13. The method of claim 12 further comprising providing at least one circular support beam connected to the parabolic trough solar collector, the means for tracking engaging the circular support beam such that the circular support beam is rotatable for 360 degrees, and, tracking the sun by rotating the circular support beam.
14. The method of claim 13 further comprising rotating the circular support beam by 180 degrees for protecting a surface of the reflector during inclement weather or for maintenance.
15. The method of claim 12 further comprising: using solar radiation reflected by the parabolic trough solar reflector for heating a fluid within the collector tube to a temperature range up to or over 500 degrees C.
16. The method of claim 12 further comprising: using solar radiation reflected by the parabolic trough solar reflector for heating the collector tube and a fluid contained therein, and, generating superheated steam in the collector tube.
CROSS REFERENCE TO RELATED APPLICATIONS
 This application is a continuation of U.S. patent application Ser. No. 12/561,957, filed Sep. 17, 2009, which claimed priority in U.S. Provisional Patent Application No. 61/097,937, filed Sep. 18, 2008, the contents of which are hereby incorporated by reference.
1. FIELD OF THE INVENTION
 The present invention relates to a parabolic trough solar collector system. More particularly, the present invention is a parabolic trough solar reflector with a servo controlled focusing means that allows a collector tube to remain stationary relative to the parabolic trough solar reflector while the parabolic trough solar reflector rotates independently from the independently supported collector tube.
 Parabolic trough solar collectors systems generally comprise a horizontally extending reflector having a parabolic cross section, the reflector directing radiation from the sun to a horizontal focus line where a tubular conduit known as a collector tube is located. The collector tube is filled with a heat transfer fluid which is heated by the reflected solar radiation. The parabolic surface acts as a concentrator for directing an optimum amount of energy to the collector tube. Such parabolic trough solar collector systems are currently being utilized with large scale electrical generation plants to concentrate sunlight onto collector tubes placed at the focus line of the parabolic trough. Existing systems use synthetic oil as a thermal transfer fluid circulating in the collector tubes. The oil is heated to approximately 400 degrees C. and then sent to heat exchangers to produce superheated steam. The superheated steam is then sent to a standard steam turbine generator where it is converted into electricity.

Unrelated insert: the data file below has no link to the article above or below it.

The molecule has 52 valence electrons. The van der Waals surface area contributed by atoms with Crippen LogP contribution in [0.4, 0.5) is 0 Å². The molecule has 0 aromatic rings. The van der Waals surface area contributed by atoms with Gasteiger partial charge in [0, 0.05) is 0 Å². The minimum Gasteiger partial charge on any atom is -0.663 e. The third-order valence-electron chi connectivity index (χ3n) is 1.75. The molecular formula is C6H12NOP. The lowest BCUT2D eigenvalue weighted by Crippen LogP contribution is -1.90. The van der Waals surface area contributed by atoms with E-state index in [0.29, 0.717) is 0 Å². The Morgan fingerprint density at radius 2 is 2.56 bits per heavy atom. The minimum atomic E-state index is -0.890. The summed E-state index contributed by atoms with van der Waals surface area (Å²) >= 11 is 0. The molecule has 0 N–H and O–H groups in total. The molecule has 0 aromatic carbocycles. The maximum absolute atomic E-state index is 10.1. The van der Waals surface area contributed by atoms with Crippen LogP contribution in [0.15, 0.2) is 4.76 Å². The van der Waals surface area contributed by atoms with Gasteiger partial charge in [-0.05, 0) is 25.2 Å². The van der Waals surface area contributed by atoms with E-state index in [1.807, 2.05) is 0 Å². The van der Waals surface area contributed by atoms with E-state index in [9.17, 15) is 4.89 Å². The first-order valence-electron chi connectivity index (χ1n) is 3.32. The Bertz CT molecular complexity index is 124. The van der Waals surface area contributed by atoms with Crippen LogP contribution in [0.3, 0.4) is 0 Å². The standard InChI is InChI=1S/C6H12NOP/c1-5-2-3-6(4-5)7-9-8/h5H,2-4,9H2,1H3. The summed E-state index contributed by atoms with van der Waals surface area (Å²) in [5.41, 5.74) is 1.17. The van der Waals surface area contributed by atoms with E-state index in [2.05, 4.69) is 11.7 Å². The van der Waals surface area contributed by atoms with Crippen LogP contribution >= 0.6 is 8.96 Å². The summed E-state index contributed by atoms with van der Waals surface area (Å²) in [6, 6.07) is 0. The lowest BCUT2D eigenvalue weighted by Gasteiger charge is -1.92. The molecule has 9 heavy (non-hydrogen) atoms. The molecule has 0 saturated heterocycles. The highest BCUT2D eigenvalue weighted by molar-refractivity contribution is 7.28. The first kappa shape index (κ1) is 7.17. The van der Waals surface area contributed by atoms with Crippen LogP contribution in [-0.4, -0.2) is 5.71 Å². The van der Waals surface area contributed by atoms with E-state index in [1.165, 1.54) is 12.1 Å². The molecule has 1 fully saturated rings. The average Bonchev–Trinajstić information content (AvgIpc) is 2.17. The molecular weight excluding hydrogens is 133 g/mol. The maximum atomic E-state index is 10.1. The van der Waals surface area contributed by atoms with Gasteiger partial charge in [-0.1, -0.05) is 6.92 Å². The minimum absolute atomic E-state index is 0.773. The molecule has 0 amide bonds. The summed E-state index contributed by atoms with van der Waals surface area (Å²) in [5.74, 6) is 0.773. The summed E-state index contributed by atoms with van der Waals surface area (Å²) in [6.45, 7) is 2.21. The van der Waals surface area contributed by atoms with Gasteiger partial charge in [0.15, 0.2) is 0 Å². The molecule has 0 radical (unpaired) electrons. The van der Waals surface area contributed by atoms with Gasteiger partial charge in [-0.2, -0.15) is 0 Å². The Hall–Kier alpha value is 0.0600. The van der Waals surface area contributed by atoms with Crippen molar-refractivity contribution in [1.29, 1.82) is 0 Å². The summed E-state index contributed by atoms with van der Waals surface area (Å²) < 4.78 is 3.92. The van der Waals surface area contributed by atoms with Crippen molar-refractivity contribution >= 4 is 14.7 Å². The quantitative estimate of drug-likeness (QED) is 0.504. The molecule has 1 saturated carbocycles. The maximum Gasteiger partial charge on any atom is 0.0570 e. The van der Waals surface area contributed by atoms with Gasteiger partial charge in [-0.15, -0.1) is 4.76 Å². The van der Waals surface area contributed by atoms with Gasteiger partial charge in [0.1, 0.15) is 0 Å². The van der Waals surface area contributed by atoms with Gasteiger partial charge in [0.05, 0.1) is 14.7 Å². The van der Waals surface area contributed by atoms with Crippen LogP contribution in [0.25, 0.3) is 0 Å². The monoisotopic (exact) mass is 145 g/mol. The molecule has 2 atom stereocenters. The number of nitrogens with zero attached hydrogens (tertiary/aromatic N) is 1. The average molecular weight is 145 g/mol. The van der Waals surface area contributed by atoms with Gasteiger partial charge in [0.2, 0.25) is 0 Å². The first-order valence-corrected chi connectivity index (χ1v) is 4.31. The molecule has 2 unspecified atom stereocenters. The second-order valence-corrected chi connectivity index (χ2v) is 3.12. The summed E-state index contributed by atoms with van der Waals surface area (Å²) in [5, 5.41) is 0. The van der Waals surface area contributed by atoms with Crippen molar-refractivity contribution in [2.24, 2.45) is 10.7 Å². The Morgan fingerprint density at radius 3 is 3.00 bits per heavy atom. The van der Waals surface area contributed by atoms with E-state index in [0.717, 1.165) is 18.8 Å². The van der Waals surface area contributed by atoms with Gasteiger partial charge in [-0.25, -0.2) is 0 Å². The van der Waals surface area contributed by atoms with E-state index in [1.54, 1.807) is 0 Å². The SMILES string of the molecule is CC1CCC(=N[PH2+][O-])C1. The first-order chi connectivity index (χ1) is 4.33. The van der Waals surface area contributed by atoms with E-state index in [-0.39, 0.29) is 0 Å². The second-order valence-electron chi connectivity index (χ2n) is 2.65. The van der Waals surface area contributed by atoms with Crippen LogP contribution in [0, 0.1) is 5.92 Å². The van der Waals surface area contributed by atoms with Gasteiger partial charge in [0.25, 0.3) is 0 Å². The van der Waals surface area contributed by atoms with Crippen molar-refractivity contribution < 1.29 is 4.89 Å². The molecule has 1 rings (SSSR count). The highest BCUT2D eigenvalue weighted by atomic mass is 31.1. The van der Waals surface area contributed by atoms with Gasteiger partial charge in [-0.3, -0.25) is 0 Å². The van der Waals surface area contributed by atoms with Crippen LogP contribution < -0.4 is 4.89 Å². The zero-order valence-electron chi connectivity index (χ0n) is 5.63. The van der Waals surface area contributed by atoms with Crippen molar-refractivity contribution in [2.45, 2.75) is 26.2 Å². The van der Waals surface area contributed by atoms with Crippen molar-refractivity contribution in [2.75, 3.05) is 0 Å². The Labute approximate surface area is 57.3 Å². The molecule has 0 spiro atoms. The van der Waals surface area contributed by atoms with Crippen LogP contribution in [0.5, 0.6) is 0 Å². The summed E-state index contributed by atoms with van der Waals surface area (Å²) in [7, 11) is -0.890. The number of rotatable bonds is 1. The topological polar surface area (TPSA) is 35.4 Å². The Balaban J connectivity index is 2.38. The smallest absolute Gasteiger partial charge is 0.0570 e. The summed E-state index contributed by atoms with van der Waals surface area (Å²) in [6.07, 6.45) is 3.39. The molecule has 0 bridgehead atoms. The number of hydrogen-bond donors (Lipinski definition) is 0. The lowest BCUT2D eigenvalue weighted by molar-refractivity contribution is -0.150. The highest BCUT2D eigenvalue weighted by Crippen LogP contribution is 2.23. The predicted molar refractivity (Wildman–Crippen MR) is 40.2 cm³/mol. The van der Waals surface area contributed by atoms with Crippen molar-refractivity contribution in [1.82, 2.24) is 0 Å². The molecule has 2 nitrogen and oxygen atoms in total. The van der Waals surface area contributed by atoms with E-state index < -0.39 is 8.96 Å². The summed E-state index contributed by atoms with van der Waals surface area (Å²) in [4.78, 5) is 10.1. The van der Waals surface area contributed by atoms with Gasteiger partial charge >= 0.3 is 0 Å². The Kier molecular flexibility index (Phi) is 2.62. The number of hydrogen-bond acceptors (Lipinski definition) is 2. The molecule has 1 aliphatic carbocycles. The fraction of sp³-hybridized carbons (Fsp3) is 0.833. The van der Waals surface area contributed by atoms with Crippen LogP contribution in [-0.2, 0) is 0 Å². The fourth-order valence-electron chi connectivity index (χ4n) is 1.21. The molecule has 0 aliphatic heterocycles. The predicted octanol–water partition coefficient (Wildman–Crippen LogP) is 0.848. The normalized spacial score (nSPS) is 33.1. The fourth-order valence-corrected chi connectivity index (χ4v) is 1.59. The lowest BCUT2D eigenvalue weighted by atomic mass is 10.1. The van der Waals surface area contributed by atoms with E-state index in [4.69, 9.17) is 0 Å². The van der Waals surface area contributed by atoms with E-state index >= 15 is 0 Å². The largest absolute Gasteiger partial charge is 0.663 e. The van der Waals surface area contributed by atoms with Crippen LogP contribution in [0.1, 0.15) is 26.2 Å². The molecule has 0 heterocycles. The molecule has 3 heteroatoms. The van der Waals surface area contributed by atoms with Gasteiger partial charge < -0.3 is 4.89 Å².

The cost to generate electricity using the existing parabolic trough systems remains much higher than the cost to produce electricity using existing conventional energy sources such as coal, natural gas and nuclear. These higher costs are partly due to the complexity of the existing parabolic trough support structure. These expensive structures include the trusses that support the parabolic reflector. These trusses are attached to a mechanical pivot which allows the assembly to slowly and smoothly follow the arc of the sun. The pivot is then attached to a foundation. Each component of this existing assembly needs to support the weight of the parabolic trough assembly while resisting structural and wind loadings. Existing parabolic troughs in operation today are limited in size due to the cost/benefit relationship of structure to the width of the parabolic reflector. The wider the trough, the more structure is required to support the reflective parabolic surface and to resist wind loads as well as requiring a larger pivot mechanism.
 The weight of the collector tube connected to the trough adds to these structural loadings. Likewise having the collector tube attached to the parabolic trough makes it necessary for the collector tube to incorporate flexible and/or rotational joints to allow the tube to move as the system follows the focus line of the parabolic trough through the day's arc. Existing parabolic troughs require multiple joints to allow the collector tube to remain in the focus line of the parabolic reflector. These joints limit the operating temperatures and pressures of the collector tube, and provide a source for loss of thermodynamic efficiency, wear and possible leakage.